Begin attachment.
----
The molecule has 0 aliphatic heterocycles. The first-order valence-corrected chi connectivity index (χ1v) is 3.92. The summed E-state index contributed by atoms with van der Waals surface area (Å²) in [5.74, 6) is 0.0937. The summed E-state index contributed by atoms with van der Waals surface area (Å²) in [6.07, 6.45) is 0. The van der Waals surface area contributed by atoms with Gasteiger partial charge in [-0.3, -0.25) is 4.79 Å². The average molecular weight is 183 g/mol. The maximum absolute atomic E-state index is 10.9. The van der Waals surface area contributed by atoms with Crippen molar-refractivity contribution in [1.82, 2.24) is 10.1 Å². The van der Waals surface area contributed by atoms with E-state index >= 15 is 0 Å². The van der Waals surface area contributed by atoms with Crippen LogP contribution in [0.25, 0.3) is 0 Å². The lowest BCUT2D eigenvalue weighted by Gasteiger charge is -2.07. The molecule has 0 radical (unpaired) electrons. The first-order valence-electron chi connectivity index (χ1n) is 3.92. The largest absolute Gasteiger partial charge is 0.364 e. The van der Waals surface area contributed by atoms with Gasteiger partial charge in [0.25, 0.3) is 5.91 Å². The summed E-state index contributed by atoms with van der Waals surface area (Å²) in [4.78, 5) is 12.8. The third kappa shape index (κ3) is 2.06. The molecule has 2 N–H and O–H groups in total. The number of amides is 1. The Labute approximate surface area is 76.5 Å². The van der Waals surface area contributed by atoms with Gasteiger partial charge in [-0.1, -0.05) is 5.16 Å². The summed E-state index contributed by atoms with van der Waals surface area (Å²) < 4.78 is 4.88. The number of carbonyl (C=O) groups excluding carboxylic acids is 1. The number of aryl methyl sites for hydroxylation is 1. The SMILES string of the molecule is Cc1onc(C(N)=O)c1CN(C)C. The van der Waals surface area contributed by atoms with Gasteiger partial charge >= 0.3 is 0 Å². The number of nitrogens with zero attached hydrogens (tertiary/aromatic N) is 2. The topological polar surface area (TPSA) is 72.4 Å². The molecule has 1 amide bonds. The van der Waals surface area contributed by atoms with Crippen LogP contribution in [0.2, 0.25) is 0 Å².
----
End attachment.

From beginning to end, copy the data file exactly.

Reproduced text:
The molecule has 0 aliphatic heterocycles. The first-order valence-corrected chi connectivity index (χ1v) is 3.92. The summed E-state index contributed by atoms with van der Waals surface area (Å²) in [5.74, 6) is 0.0937. The summed E-state index contributed by atoms with van der Waals surface area (Å²) in [6.07, 6.45) is 0. The van der Waals surface area contributed by atoms with Gasteiger partial charge in [-0.3, -0.25) is 4.79 Å². The average molecular weight is 183 g/mol. The maximum absolute atomic E-state index is 10.9. The van der Waals surface area contributed by atoms with Crippen molar-refractivity contribution in [1.82, 2.24) is 10.1 Å². The van der Waals surface area contributed by atoms with E-state index >= 15 is 0 Å². The van der Waals surface area contributed by atoms with Crippen LogP contribution in [0.25, 0.3) is 0 Å². The lowest BCUT2D eigenvalue weighted by Gasteiger charge is -2.07. The molecule has 0 radical (unpaired) electrons. The first-order valence-electron chi connectivity index (χ1n) is 3.92. The largest absolute Gasteiger partial charge is 0.364 e. The van der Waals surface area contributed by atoms with Gasteiger partial charge in [0.25, 0.3) is 5.91 Å². The summed E-state index contributed by atoms with van der Waals surface area (Å²) in [4.78, 5) is 12.8. The third kappa shape index (κ3) is 2.06. The molecule has 2 N–H and O–H groups in total. The number of amides is 1. The Labute approximate surface area is 76.5 Å². The van der Waals surface area contributed by atoms with Gasteiger partial charge in [-0.1, -0.05) is 5.16 Å². The summed E-state index contributed by atoms with van der Waals surface area (Å²) < 4.78 is 4.88. The number of carbonyl (C=O) groups excluding carboxylic acids is 1. The number of aryl methyl sites for hydroxylation is 1. The SMILES string of the molecule is Cc1onc(C(N)=O)c1CN(C)C. The van der Waals surface area contributed by atoms with Gasteiger partial charge >= 0.3 is 0 Å². The number of nitrogens with zero attached hydrogens (tertiary/aromatic N) is 2. The topological polar surface area (TPSA) is 72.4 Å². The molecule has 1 amide bonds. The van der Waals surface area contributed by atoms with Crippen LogP contribution in [0.2, 0.25) is 0 Å².